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Sharp Health News

Surprising stress triggers and how to handle them

May 9, 2019

Surprising stress triggers and how to handle them
Stress can be bad for you — that much is clear. However, stress also can serve a purpose. Whether it's to get you out of a dangerous situation or signify that something in your life — your job, relationship, lifestyle — is not serving you well, stress can be a sign that it's time to make changes, big or small, to improve your well-being.

"Remember, stress is the body's reaction to situations that require attention and energy, so stress hormones are released in order to give us energy to problem-solve and motivate action," says Dr. Suhair Erikat, a doctor of behavioral health and a marriage and family therapist at Sharp Mesa Vista Hospital.

"When we're not able to recognize stress when it immediately arises, it turns into anxiety, which causes brain fogginess and can hinder clarity in thinking and problem-solving abilities," says Dr. Erikat.

You may be well-aware of some of the top stress triggers, such as serious illness, death of a loved one, financial struggles, job change, relocation or divorce. However, if you allow small stressors to build up over time, they could be equally problematic.

Small stress triggers can include:
  • Traffic: congested traffic, road rage and long daily commutes
  • Work: co-worker tension, difficult bosses and work overload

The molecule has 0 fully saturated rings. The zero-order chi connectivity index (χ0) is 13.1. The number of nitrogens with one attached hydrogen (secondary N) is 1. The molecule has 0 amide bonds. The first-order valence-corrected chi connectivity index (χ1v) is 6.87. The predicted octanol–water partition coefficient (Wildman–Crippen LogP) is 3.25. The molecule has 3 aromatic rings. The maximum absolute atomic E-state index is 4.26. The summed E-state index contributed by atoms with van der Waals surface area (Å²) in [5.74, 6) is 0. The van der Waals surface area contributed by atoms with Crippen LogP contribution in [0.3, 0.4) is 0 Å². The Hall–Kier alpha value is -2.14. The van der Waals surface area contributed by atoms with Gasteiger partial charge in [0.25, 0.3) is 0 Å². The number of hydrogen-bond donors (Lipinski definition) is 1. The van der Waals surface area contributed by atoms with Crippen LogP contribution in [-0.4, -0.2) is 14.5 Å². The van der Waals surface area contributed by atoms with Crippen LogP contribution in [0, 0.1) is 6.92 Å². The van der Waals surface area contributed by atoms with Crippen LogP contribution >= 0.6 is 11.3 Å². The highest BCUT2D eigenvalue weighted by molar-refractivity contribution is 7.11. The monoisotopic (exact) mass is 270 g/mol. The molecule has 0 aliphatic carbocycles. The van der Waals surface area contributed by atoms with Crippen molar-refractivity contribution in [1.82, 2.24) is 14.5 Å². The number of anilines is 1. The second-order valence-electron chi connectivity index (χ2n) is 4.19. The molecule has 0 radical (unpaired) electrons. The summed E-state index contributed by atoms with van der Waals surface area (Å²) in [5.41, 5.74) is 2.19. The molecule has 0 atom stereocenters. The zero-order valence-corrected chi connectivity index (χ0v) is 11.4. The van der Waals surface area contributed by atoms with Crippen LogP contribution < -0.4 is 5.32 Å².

• Relationships: lack of trust, arguments with loved ones and loneliness
  • Poor nutrition: too much caffeine, processed foods and refined sugars, or not enough nutrition
  • Emotions: unresolved resentment, anger or hurt (even from childhood)
  • Media overload: TV, radio, internet, email and social networking
  • Sleep deprivation: exhaustion and inability to release adrenaline and other stress hormones
According to Dr. Erikat, it is important to be mindful of when you are stressed by noticing your thoughts, emotions and action urges. Pay particular attention to physical tension. Learning how to recognize physiological changes in the body will allow you to then intervene to reduce the tension, thus, reducing the mental impact.

"In a moment of stress, try to engage in relaxation techniques," she says. "This can include taking a few deep breaths, taking a break from the stressful situation, progressive tensing and releasing of the muscles (PMR), self-soothing and using compassionate self-coaching statements — things you might say to a good friend when showing them compassion."

To further manage daily stressors, Dr. Erikat recommends you build the following into your routine:
  • Regular physical activity
  • Relaxation techniques, such as deep breathing, meditation, yoga, tai chi or massage
  • Keeping a sense of humor
  • Socializing with family and friends
  • Setting aside time for hobbies, such as reading a book or listening to music
If small daily triggers or larger life challenges lead to severe psychological stress, professional mental health treatment may be required. Some signs to watch for include chest pain; changes in diet, sleep or sex drive; feeling anxious, irritable or overwhelmed; and lack of motivation, focus or interest in things you formerly enjoyed.

"It's important to seek help when these symptoms arise or when they begin to interfere with daily functioning," Dr. Erikat says. "Remember, you're not alone and while some pain or stressors are manageable, other stressors and their related symptoms might require professional care."

Sharp Mesa Vista Hospital provides comprehensive services for people of all ages experiencing serious behavioral and emotional problems, including anxiety, depression and thoughts of suicide. Call 858-836-8484 to learn more.

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